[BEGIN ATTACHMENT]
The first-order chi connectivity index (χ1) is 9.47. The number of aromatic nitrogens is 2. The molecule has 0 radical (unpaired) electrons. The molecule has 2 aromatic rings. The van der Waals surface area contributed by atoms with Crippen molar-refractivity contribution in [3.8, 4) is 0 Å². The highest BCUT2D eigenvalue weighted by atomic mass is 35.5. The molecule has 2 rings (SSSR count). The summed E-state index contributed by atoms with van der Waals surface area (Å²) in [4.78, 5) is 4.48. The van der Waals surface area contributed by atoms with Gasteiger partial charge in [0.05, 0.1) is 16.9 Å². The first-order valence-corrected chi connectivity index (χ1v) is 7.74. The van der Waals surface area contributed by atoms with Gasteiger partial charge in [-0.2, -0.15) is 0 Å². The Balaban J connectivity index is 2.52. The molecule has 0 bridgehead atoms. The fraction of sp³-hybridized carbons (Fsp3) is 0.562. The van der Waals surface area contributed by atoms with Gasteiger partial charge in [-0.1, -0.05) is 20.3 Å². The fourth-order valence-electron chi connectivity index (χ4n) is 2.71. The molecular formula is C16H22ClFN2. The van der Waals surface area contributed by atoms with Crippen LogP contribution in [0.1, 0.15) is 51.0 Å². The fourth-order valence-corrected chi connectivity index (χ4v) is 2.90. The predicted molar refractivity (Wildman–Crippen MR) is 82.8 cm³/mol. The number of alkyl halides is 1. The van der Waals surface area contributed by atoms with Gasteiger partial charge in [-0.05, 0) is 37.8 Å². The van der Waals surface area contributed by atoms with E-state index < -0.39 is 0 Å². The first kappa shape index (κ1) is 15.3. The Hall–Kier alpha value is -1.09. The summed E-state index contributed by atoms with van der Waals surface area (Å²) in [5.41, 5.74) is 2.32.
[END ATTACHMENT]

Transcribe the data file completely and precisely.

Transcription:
The first-order chi connectivity index (χ1) is 9.47. The number of aromatic nitrogens is 2. The molecule has 0 radical (unpaired) electrons. The molecule has 2 aromatic rings. The van der Waals surface area contributed by atoms with Crippen molar-refractivity contribution in [3.8, 4) is 0 Å². The highest BCUT2D eigenvalue weighted by atomic mass is 35.5. The molecule has 2 rings (SSSR count). The summed E-state index contributed by atoms with van der Waals surface area (Å²) in [4.78, 5) is 4.48. The van der Waals surface area contributed by atoms with Gasteiger partial charge in [0.05, 0.1) is 16.9 Å². The first-order valence-corrected chi connectivity index (χ1v) is 7.74. The van der Waals surface area contributed by atoms with Gasteiger partial charge in [-0.2, -0.15) is 0 Å². The Balaban J connectivity index is 2.52. The molecule has 0 bridgehead atoms. The fraction of sp³-hybridized carbons (Fsp3) is 0.562. The van der Waals surface area contributed by atoms with Gasteiger partial charge in [-0.1, -0.05) is 20.3 Å². The fourth-order valence-electron chi connectivity index (χ4n) is 2.71. The molecular formula is C16H22ClFN2. The van der Waals surface area contributed by atoms with Crippen LogP contribution in [0.1, 0.15) is 51.0 Å². The fourth-order valence-corrected chi connectivity index (χ4v) is 2.90. The predicted molar refractivity (Wildman–Crippen MR) is 82.8 cm³/mol. The number of alkyl halides is 1. The van der Waals surface area contributed by atoms with Gasteiger partial charge in [-0.05, 0) is 37.8 Å². The van der Waals surface area contributed by atoms with E-state index < -0.39 is 0 Å². The first kappa shape index (κ1) is 15.3. The Hall–Kier alpha value is -1.09. The summed E-state index contributed by atoms with van der Waals surface area (Å²) in [5.41, 5.74) is 2.32.